Wednesday, April 13, 2011

Using Home Path to Close Sales

With all of the bad news circulating around us, it is nice to be able to report a little good news for a change. On April 11, Fannie Mae introduced some new incentives to make their REO properties more attractive for the potential borrowers.

I have written about the Home Path program before.  By logging on to and then clicking the Home Path tab, borrowers and their agents can get a list of Fannie Mae owned foreclosures in their area which are eligible for the Home Path program.  Borrowers wishing to purchase these properties as a primary residence need only 3% down (which is less than the 3.5% down required by FHA).  The loans are available at competitive interest rates with no mortgage insurance, which saves the borrower considerable money. 

I have closed one Home Path loan.  Mine was for an investment property (yes, Home Path works on second homes and investments also.)  The borrower was purchasing a $400,000 Fannie Mae-owned home.  He could have gotten up to 90% financing with no mortgage insurance, but because he had the funds and wanted the lowest interest rate he could get, he decided to make a 25% down payment.  (The interest rate is closely tied to the down payment on a HomePath--borrowers are basically paying financing into the  interest rate for the privilege of making a smaller down payment.) 

The Home Path loan is underwritten very much to normal Fannie Mae guidelines except that it does not require an appraisal.  And as we near a potential double dip which threatens to further reduce home values, not having an appraisal can save the deal.  Remember that Fannie Mae currently owns these homes and Fannie Mae is providing the new financing on them, so Fannie accepts the sales price as the value of the property.

Our investor allowed the seller to pay up to 2% of the buyer's closing costs because ours was an investment property.  Check with your individual investor on this before making any promises; lenders have significant overlays.

Yes, Fannie Mae does pay real estate agents a commission.  That was a question in the comments' section the last time I wrote about this subject, and I now have verified first-hand experience to back up my assertion that they do. Think Big Work Small reported that Fannie is offering an additional $500.00 bonus to the agent for a limited time, but I was unable to verify that on the Fannie Mae website.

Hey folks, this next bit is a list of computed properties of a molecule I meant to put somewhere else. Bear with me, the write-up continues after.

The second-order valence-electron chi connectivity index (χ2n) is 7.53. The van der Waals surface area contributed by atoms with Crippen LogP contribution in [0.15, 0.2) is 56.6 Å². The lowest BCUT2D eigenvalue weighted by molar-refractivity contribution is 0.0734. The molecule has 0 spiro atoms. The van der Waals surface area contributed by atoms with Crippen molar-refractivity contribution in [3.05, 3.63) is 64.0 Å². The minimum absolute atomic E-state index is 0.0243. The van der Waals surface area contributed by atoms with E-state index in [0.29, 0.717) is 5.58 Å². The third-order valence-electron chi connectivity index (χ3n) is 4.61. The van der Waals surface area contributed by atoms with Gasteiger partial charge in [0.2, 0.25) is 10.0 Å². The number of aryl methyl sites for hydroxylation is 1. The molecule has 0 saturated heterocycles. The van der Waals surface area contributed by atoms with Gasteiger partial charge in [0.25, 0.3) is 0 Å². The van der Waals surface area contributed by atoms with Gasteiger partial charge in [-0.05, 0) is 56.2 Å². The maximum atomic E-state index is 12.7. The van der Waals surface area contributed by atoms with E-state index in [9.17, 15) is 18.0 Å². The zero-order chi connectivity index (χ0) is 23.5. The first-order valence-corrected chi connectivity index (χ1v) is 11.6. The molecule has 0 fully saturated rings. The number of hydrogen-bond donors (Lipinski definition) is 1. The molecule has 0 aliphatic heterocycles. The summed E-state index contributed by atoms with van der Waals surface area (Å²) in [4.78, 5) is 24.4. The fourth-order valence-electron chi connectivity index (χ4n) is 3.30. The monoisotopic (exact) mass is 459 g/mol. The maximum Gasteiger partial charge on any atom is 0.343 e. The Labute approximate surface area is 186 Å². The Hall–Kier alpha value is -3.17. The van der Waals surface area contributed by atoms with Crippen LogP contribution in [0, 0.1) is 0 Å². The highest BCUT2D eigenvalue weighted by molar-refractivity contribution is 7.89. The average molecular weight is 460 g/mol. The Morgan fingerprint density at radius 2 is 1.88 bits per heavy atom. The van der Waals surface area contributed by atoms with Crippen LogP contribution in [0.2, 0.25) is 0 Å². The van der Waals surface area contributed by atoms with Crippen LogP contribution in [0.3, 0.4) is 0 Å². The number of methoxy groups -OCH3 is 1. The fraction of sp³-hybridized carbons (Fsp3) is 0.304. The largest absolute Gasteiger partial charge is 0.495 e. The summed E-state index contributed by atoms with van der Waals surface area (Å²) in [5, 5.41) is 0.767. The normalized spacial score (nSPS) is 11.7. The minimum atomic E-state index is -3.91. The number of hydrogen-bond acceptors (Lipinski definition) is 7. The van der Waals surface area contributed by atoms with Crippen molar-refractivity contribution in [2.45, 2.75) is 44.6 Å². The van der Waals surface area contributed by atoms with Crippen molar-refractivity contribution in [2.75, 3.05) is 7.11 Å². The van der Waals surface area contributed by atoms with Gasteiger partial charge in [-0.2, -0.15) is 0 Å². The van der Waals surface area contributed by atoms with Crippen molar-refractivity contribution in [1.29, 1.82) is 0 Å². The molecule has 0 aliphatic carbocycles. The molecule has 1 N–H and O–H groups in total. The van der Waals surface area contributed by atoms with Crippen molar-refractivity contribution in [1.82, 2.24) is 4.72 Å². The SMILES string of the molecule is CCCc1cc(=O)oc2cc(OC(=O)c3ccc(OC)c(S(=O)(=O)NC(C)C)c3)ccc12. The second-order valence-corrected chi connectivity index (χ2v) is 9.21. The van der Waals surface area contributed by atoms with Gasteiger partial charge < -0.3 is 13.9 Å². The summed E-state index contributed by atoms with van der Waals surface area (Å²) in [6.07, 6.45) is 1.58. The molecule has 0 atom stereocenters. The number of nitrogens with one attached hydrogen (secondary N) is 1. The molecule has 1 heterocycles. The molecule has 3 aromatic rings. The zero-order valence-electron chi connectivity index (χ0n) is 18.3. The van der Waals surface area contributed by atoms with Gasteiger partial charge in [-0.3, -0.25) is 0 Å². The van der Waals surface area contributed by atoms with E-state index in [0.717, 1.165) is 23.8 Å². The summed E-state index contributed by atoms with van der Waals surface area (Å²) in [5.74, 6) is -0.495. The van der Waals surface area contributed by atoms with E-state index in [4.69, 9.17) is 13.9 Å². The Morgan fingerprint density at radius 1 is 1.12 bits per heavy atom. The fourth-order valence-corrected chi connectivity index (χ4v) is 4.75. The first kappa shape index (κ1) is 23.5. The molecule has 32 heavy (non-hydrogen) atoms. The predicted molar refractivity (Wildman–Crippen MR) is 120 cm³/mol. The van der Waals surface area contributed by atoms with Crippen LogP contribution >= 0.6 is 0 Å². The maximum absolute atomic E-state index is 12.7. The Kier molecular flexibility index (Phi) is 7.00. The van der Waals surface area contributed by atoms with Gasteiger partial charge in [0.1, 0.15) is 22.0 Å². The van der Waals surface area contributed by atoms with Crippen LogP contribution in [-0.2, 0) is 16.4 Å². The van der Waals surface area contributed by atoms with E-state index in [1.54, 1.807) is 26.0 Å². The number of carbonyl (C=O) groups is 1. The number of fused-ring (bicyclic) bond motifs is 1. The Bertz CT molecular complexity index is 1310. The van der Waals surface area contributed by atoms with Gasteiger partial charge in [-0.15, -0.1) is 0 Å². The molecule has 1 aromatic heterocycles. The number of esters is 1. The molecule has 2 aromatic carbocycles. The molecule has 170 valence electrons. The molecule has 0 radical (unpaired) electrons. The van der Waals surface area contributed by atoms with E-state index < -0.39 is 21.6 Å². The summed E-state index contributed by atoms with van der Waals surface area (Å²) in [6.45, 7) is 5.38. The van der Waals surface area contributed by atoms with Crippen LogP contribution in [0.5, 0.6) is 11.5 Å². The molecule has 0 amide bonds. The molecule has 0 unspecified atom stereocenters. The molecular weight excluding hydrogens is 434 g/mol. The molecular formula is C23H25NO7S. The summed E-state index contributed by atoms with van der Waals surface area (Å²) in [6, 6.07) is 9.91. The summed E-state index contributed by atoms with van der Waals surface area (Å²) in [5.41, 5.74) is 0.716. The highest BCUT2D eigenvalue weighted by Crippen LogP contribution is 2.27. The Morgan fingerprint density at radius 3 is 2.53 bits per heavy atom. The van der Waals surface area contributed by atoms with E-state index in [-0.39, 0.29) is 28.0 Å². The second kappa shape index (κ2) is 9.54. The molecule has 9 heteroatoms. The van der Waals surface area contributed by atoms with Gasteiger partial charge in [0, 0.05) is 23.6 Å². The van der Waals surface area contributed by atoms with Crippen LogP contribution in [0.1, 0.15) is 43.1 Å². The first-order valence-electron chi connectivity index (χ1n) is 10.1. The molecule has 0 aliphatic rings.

Now for the new incentives:  starting April 11, Fannie Mae is offering to pay 3.5% of the borrower's closing costs on the purchase of a Home Path home.  The initial offer must be presented after April 11 and must close before June 30.  This closing cost incentive applies only to borrowers who will reside in the home as their primary residences--no investors can use the closing cost incentive.

So let's look at what this would mean.  Even if the loan originator's compensation is consumer-paid, 3.5% should cover all of the closing costs, and he should need only the 3% down payment.  And according to the posted Home Path guidelines, the entire down payment can come from a gift, a grant, a loan from a non-profit organization or an employer.  A young couple getting a wedding gift from the parents of $6000.00 could use those funds as the down payment on a $200,000 home and need no other cash out of pocket.

One last item to remember--not all wholesalers or loan originators offer the Home Path program.  You may need to do some checking to see who in your area can finance these deals.

As with any REO, Home Path loans require that the closing package go to Fannie Mae for review 72 hours before the borrower signs, so plan your closings accordingly.  And use this program this spring to sell some houses, take some foreclosures off the market, and earn some money.

Alexandra Swann is the author of No Regrets: How Homeschooling Earned me a Master's Degree at Age Sixteen and several other books. For more information, visit her website at

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